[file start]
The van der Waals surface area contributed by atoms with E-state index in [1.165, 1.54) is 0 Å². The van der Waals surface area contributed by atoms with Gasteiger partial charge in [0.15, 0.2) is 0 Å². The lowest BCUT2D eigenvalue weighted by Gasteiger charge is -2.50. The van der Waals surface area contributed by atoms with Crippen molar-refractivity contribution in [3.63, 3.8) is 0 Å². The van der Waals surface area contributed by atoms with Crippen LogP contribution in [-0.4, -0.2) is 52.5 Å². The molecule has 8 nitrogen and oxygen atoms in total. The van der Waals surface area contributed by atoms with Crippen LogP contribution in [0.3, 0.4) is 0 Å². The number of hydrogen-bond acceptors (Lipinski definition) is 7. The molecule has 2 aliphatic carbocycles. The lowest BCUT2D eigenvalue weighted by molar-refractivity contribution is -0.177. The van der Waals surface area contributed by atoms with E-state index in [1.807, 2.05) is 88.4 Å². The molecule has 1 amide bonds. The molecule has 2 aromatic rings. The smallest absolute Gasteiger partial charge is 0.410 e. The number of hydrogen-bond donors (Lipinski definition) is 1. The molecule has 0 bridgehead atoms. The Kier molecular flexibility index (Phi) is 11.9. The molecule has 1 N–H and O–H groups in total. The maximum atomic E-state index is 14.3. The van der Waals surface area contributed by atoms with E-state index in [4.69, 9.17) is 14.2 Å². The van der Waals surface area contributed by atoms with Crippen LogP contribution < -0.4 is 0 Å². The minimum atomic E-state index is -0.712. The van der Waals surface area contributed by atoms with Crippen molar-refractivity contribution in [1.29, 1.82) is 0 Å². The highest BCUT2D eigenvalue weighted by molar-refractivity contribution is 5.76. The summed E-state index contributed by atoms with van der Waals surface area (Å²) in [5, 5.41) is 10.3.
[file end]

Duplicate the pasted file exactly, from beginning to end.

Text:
The van der Waals surface area contributed by atoms with E-state index in [1.165, 1.54) is 0 Å². The van der Waals surface area contributed by atoms with Gasteiger partial charge in [0.15, 0.2) is 0 Å². The lowest BCUT2D eigenvalue weighted by Gasteiger charge is -2.50. The van der Waals surface area contributed by atoms with Crippen molar-refractivity contribution in [3.63, 3.8) is 0 Å². The van der Waals surface area contributed by atoms with Crippen LogP contribution in [-0.4, -0.2) is 52.5 Å². The molecule has 8 nitrogen and oxygen atoms in total. The van der Waals surface area contributed by atoms with Crippen LogP contribution in [0.3, 0.4) is 0 Å². The number of hydrogen-bond acceptors (Lipinski definition) is 7. The molecule has 2 aliphatic carbocycles. The lowest BCUT2D eigenvalue weighted by molar-refractivity contribution is -0.177. The van der Waals surface area contributed by atoms with E-state index in [1.807, 2.05) is 88.4 Å². The molecule has 1 amide bonds. The molecule has 2 aromatic rings. The smallest absolute Gasteiger partial charge is 0.410 e. The number of hydrogen-bond donors (Lipinski definition) is 1. The molecule has 0 bridgehead atoms. The Kier molecular flexibility index (Phi) is 11.9. The molecule has 1 N–H and O–H groups in total. The maximum atomic E-state index is 14.3. The van der Waals surface area contributed by atoms with E-state index in [4.69, 9.17) is 14.2 Å². The van der Waals surface area contributed by atoms with Crippen LogP contribution < -0.4 is 0 Å². The minimum atomic E-state index is -0.712. The van der Waals surface area contributed by atoms with Crippen molar-refractivity contribution in [1.29, 1.82) is 0 Å². The highest BCUT2D eigenvalue weighted by molar-refractivity contribution is 5.76. The summed E-state index contributed by atoms with van der Waals surface area (Å²) in [5, 5.41) is 10.3.